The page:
Review – Lock Every Door by Riley Sager

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Synopsis

No visitors. No nights spent away from the apartment. No disturbing the other residents, all of whom are rich or famous or both. These are the only rules for Jules Larsen’s new job as an apartment sitter at the Bartholomew, one of Manhattan’s most high-profile and mysterious buildings. Recently heartbroken and just plain broke, Jules is taken in by the splendor of her surroundings and accepts the terms, ready to leave her past life behind.

As she gets to know the residents and staff of the Bartholomew, Jules finds herself drawn to fellow apartment sitter Ingrid, who comfortingly, disturbingly reminds her of the sister she lost eight years ago. When Ingrid confides that the Bartholomew is not what it seems and the dark history hidden beneath its gleaming facade is starting to frighten her, Jules brushes it off as a harmless ghost story—until the next day, when Ingrid disappears.

Searching for the truth about Ingrid’s disappearance, Jules digs deeper into the Bartholomew’s dark past and into the secrets kept within its walls. Her discovery that Ingrid is not the first apartment sitter to go missing at the Bartholomew pits Jules against the clock as she races to unmask a killer, expose the building’s hidden past, and escape the Bartholomew before her temporary status becomes permanent.

 

My Review
4 out of 5 stars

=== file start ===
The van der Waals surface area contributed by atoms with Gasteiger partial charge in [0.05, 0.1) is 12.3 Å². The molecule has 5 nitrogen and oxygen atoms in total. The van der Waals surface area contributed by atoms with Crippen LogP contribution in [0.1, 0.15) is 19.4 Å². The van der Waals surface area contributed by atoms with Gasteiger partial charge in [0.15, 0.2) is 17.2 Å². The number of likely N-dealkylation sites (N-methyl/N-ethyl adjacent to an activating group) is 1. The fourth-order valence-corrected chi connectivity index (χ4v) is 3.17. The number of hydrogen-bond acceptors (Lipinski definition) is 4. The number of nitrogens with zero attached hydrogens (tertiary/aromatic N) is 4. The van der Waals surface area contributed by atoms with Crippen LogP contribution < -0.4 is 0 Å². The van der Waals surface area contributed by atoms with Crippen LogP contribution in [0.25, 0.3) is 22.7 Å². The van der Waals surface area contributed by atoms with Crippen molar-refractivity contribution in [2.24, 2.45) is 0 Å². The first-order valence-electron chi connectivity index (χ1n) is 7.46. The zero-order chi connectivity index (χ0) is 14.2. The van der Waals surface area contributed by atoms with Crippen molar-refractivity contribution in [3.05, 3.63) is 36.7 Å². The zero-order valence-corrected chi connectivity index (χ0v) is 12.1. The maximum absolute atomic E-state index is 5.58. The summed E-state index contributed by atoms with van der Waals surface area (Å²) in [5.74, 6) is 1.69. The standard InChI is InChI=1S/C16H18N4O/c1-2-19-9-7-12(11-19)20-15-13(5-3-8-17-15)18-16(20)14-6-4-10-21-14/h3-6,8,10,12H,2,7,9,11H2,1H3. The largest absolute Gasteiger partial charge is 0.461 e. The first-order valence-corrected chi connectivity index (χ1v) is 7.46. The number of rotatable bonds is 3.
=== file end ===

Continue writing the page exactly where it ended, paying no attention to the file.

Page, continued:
This was my first book by Riley Sager and it definitely will not be my last. I was a little hesitant to read this book since it is incredibly hyped right now, but I am so glad that I took a chance on it.

I went into this book blind, but still knew a few small details from other people in the book community talking about it so much. For the most part though, I wasn’t sure what to expect from this book. Right from the start I was weary and creeped out from the offer that definitely sounded too good to be true. Desperation can lead you to making decisions that you may not have made otherwise though.

As the story progressed, I became more and more creeped out. There were several times that I got chills while reading. It’s been a long time since a book has creeped me out like that. I made the mistake of reading a good chunk of this book at night, alone, so that had my awareness hightened even more than usual while reading.

While I was able to correctly guess who couldn’t be trusted at the Bartholomew, the reason behind it took me by surprise. It was twisted for sure.

I liked that the ending tied up most of the questions a reader would have had at the end of the book but also left a couple other things open for you to wonder about on your own. Sometimes it’s nice to not have everything tied up in a neat little bow.

*I received a copy of this book from the publisher via Netgalley in exchange for an honest review. 

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